Since 2000, the value of intermediate goods traded globally has tripled to more than $10 trillion annually. Businesses that successfully implemented a lean, global model of manufacturing achieved improvements in indicators such as inventory levels, on-time-in-full deliveries, and shorter lead times.
However, these operating model choices sometimes led to unintended consequences if they were not calibrated to risk exposure. Intricate production networks were designed for efficiency, cost, and proximity to markets but not necessarily for transparency or resilience. Now they are operating in a world where disruptions are regular occurrences. For example, in 2011, a major earthquake and tsunami in Japan shut down factories that produce electronic components for cars, halting assembly lines worldwide. The disaster also knocked out the world’s top producer of advanced silicon wafers, on which semiconductor companies rely. Just a few months later, flooding swamped factories in Thailand that produced roughly a quarter of the world’s hard drives, leaving the makers of personal computers scrambling. In 2017, Hurricane Harvey, a Category 4 storm, smashed into Texas and Louisiana. It disrupted some of the largest US oil refineries and petrochemical plants, creating shortages of key plastics and resins for a range of industries.
Now, disruptions are coming fast and furious. Changes in the environment and in the global economy are increasing the frequency and magnitude of shocks. Forty weather disasters in 2019 caused damages exceeding $1 billion each. And unreliability is expected to grow as more trade disputes, higher tariffs, and broader geopolitical uncertainty become the norm. McKinsey notes that the share of global trade conducted with countries ranked in the bottom half of the world for political stability, as assessed by the World Bank, rose from 16% in 2000 to 29% in 2018. Moreover, 80%of trade involves nations with declining political stability scores.
McKinsey modeled a 100-day disruption based on an extensive review of historical events. In 2018 alone, the five most disruptive supply chain events affected more than 2,000 sites worldwide, and factories took 22 to 29 weeks to recover. In its scenarios, McKinsey showed that a single prolonged production-only shock would wipe out between 30 and 50% of one year’s EBITDA for companies in most industries.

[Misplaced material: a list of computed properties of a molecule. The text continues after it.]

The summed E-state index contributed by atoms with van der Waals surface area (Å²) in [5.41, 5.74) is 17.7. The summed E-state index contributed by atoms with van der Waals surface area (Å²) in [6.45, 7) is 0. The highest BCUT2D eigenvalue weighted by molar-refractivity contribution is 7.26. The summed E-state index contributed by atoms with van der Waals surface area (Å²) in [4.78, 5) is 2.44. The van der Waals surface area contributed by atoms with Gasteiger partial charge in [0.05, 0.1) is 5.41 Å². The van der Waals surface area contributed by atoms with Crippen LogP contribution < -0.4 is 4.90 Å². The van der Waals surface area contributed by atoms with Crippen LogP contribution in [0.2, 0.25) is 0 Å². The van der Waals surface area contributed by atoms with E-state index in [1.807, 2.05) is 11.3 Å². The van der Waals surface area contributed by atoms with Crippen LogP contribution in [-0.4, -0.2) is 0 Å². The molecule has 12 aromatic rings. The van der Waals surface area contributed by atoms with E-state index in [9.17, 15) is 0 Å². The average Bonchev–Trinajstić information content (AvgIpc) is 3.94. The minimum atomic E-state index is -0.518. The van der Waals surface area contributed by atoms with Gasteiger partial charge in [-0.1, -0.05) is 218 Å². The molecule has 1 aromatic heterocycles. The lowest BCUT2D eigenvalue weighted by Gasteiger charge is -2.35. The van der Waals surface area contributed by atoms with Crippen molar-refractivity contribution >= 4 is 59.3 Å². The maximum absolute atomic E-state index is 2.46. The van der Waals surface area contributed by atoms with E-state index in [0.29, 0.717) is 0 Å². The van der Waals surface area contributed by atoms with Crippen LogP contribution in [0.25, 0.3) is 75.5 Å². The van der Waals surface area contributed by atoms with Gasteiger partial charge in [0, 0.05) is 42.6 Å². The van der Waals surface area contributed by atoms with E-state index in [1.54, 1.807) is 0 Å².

Having calculated the damage associated with one particularly severe and prolonged disruption, McKinsey estimated the bottom-line impact that companies can expect over the course of a decade, based on probabilities. McKinsey combined the expected frequency of value chain disruptions of different lengths with the financial impact experienced by companies in different industries. On average, companies can expect losses equal to almost 45% of one year’s profits over the course of a decade. This is equal to seven percentage points of decline on average.
One way to reduce risk, of course, is to shorten the supply chain and bring production home. McKinsey estimates that 16-26% of exports, worth $2.9 trillion to $4.6 trillion in 2018, could be in play—whether that involves reverting to domestic production, nearshoring, or new rounds of offshoring to new locations. In dollar terms, the value chains with the largest potential to move production to new geographies are petroleum, apparel, and pharmaceuticals. In all of these cases, more than half of their global exports could potentially move.
In a McKinsey survey of supply chain executives conducted in May 2020, an overwhelming 93% reported that they plan to take steps to make their supply chains more resilient, including building in redundancy across suppliers, nearshoring, reducing the number of unique parts and regionalizing their supply chains.